Watching the ball drop in New York City's Times Square on New Year's Eve has been a tradition for nearly 100 years. But why, exactly, do tourists flock to New York to watch a glowing, 11,875-pound ball descend down a flagpole at One Times Square?
Writing for The Atlantic Cities, Conor Friedersdorf uncovers the history behind the celebration. In 1903, following the completion of the new headquarters for the New York Times, publisher Alfred Ochs "resolved to throw a New Year's Eve celebration that would be the talk of the town" complete with fireworks. Previous New Year's Eve celebrations had been held at Trinity Church on Wall Street.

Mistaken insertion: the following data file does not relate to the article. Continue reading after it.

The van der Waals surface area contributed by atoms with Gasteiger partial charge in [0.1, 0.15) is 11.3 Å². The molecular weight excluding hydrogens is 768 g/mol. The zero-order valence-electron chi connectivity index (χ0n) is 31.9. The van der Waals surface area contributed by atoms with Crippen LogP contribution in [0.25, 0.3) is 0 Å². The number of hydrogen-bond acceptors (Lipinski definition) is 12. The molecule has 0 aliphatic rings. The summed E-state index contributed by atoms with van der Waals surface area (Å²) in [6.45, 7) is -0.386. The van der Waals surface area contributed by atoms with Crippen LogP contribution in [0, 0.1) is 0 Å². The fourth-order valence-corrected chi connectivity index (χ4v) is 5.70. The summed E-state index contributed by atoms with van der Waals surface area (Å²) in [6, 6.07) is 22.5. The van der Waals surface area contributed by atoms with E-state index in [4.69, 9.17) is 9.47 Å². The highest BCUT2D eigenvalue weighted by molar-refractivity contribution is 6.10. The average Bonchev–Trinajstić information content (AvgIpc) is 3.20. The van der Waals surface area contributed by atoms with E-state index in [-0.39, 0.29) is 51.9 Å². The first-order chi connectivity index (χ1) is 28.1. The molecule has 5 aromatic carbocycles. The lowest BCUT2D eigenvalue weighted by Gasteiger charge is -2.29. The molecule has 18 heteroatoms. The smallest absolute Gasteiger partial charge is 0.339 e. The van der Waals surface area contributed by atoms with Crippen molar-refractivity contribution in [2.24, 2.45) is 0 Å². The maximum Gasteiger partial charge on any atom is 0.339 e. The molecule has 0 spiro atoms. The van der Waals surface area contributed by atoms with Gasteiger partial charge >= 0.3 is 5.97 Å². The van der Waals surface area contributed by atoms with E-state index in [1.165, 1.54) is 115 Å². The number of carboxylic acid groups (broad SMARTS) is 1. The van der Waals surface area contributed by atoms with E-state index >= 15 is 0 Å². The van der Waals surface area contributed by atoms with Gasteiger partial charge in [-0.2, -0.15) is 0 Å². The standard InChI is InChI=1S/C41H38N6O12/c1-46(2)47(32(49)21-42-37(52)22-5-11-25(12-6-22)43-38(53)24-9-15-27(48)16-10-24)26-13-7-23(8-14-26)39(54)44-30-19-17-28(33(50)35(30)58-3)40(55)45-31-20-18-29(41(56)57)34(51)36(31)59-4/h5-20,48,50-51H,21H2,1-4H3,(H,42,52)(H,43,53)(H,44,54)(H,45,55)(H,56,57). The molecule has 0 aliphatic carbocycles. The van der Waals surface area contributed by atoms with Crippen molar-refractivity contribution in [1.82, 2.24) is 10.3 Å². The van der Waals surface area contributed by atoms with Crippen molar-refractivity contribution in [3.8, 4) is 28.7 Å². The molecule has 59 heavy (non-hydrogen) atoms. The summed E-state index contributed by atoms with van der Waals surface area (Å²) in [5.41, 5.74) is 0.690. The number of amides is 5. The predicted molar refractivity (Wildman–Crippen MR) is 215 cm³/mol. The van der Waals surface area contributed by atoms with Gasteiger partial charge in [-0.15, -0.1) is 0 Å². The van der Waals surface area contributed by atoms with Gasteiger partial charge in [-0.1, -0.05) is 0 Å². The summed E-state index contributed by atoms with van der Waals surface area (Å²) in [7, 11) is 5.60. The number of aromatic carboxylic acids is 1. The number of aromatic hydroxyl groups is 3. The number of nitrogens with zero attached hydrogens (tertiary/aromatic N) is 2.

An annual event was born -- but two years later, the city prohibited the fireworks display. "Ochs was undaunted," the official history continues. "He arranged to have a large, illuminated seven-hundred-pound iron and wood ball lowered from the tower flagpole precisely at midnight to signal the end of 1907 and the beginning of 1908." Thus the origin of today's celebration.
The Atlantic Cities goes on to provide a great explanation of the evolving ball technology and excellent archival photos of the New Year's Eve ball.